To report the distinctive clinical features of cryptogenic new-onset refractory status epilepticus (C-NORSE) and the C-NORSE score based on initial clinical assessments.Methods:
A retrospective study was conducted for 136 patients with clinically suspected autoimmune encephalitis who underwent testing for autoantibodies to neuronal surface antigens between January 1, 2007, and August 31, 2016. Eleven patients with C-NORSE were identified. Their clinical features were compared with those of 32 patients with anti-NMDA receptor encephalitis (NMDARE).Results:
The clinical outcome of 11 patients (median age, 27 years; 7 [64%] women) with C-NORSE was evaluated after a median follow-up of 11 months (range, 6–111 months). Status epilepticus was frequently preceded by fever (10/11 [91%]). Brain MRIs showed symmetric T2/fluid-attenuated inversion recovery hyperintensities (8/11 [73%]) and brain atrophy (9/11 [82%]). Only 2 of the 10 treated patients responded to the first-line immunotherapy, and 4 of the 5 patients treated with IV cyclophosphamide responded to the therapy. The long-term outcome was poor in 8 patients (73%). Compared with 32 patients with NMDARE (median age, 27 years; 24 [75%] women), those with C-NORSE had more frequent prodromal fever, status epilepticus, ventilatory support, and symmetric brain MRI abnormalities, had less frequent involuntary movements, absent psychobehavioral symptoms, CSF oligoclonal bands, or tumor association, and had a worse outcome. The C-NORSE score was higher in patients with C-NORSE than those with NMDARE.Conclusions:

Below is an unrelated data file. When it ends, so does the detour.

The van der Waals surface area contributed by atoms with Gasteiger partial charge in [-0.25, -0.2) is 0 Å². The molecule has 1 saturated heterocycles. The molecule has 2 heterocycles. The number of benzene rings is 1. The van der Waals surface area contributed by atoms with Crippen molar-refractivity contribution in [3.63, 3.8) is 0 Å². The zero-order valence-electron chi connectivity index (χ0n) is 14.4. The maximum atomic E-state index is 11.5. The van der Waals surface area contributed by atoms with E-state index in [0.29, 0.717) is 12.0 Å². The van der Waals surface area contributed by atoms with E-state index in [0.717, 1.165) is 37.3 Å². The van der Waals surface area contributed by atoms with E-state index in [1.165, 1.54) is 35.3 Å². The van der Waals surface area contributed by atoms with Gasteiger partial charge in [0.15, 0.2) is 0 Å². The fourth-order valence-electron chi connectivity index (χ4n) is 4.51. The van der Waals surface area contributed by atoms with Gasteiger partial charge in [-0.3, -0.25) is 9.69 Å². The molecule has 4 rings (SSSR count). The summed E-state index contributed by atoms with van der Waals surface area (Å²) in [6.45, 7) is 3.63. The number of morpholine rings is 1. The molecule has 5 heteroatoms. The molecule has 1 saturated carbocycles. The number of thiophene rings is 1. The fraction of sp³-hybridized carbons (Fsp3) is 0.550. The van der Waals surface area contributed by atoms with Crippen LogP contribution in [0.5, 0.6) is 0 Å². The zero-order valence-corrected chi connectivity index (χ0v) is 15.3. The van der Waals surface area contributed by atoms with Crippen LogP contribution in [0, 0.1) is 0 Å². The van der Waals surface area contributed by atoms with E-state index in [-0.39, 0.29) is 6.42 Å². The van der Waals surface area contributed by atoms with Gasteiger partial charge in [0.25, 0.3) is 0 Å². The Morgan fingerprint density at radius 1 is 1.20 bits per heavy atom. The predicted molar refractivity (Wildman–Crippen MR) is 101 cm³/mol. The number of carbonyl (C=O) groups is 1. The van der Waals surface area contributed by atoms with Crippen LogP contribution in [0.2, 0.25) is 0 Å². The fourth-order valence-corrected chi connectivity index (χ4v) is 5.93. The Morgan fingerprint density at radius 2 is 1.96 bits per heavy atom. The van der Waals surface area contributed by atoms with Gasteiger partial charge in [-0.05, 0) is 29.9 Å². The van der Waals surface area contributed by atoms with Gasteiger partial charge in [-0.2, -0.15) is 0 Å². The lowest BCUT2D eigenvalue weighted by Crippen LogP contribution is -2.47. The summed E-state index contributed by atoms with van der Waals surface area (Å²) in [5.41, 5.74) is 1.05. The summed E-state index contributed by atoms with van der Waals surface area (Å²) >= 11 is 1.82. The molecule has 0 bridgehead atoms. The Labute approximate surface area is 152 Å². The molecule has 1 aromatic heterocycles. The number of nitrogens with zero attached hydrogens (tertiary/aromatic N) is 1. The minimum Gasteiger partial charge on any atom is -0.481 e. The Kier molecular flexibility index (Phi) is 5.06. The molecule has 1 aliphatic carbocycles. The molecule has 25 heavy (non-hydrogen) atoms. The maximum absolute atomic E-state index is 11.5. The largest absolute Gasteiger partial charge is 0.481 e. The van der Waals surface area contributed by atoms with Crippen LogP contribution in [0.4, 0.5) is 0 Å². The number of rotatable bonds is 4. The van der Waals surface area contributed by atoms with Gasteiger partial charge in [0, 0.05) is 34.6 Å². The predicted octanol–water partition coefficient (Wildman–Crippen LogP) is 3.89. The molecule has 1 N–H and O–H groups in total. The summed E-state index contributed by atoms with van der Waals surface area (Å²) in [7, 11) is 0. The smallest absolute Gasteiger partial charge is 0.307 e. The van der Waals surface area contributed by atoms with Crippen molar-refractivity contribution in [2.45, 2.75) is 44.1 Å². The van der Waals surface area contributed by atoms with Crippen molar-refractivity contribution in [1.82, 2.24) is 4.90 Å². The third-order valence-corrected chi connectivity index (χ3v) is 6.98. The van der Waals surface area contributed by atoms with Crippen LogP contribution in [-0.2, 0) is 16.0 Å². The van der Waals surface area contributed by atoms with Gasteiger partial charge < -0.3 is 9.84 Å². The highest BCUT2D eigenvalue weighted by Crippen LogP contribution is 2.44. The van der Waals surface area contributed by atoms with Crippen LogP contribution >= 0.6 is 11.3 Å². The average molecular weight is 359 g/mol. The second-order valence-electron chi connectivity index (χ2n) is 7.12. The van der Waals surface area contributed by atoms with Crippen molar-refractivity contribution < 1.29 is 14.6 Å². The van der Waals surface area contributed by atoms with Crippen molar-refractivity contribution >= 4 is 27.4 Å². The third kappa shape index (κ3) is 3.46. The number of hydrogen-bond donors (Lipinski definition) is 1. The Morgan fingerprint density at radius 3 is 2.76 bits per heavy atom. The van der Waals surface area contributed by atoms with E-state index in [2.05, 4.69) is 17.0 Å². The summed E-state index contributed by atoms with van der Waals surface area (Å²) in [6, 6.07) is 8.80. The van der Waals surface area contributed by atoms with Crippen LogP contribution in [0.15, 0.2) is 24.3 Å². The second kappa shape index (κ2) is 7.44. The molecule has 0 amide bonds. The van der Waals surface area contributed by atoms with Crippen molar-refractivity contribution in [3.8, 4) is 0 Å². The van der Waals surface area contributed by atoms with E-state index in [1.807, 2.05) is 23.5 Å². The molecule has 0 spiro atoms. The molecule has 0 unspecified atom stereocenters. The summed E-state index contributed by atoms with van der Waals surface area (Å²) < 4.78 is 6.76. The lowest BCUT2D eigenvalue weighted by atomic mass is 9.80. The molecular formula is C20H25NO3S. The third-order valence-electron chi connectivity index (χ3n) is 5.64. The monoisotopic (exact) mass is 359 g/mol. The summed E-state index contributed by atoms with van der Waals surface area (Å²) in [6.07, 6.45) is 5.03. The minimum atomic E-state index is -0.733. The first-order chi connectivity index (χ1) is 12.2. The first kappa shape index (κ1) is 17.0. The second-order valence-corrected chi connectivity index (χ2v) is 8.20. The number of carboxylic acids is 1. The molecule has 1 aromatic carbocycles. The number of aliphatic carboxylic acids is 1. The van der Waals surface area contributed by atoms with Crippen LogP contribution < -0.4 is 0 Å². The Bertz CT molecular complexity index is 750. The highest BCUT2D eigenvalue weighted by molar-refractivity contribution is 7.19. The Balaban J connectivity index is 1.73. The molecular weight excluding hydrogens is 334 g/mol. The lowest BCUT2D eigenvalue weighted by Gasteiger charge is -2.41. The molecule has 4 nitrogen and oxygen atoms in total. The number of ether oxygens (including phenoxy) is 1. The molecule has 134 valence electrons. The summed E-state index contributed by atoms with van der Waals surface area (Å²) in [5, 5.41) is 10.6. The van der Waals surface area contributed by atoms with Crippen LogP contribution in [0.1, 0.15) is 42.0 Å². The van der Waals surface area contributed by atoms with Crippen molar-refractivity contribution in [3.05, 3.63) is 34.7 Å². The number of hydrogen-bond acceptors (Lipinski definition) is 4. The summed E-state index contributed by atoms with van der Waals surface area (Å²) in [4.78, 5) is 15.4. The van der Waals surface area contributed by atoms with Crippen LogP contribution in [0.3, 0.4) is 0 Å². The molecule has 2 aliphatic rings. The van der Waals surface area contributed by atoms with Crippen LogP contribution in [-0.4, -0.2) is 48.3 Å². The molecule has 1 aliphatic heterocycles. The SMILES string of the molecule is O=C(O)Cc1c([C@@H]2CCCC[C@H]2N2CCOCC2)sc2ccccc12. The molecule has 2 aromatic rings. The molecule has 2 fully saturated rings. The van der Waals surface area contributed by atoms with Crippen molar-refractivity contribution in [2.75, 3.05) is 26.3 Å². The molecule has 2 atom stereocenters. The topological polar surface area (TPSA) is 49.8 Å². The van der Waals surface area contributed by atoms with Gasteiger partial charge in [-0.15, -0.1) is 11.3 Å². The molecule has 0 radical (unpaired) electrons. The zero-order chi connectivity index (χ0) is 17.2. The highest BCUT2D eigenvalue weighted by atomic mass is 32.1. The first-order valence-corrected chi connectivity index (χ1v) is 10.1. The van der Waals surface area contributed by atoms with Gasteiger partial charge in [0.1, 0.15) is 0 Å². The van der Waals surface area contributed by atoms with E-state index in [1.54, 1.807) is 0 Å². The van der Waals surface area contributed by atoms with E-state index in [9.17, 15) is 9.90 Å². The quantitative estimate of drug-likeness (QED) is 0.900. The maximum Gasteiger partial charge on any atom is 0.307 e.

Patients with C-NORSE have a spectrum of clinical-immunological features different from those with NMDARE. The C-NORSE score may be useful for discrimination between them. Some patients could respond to immunotherapy.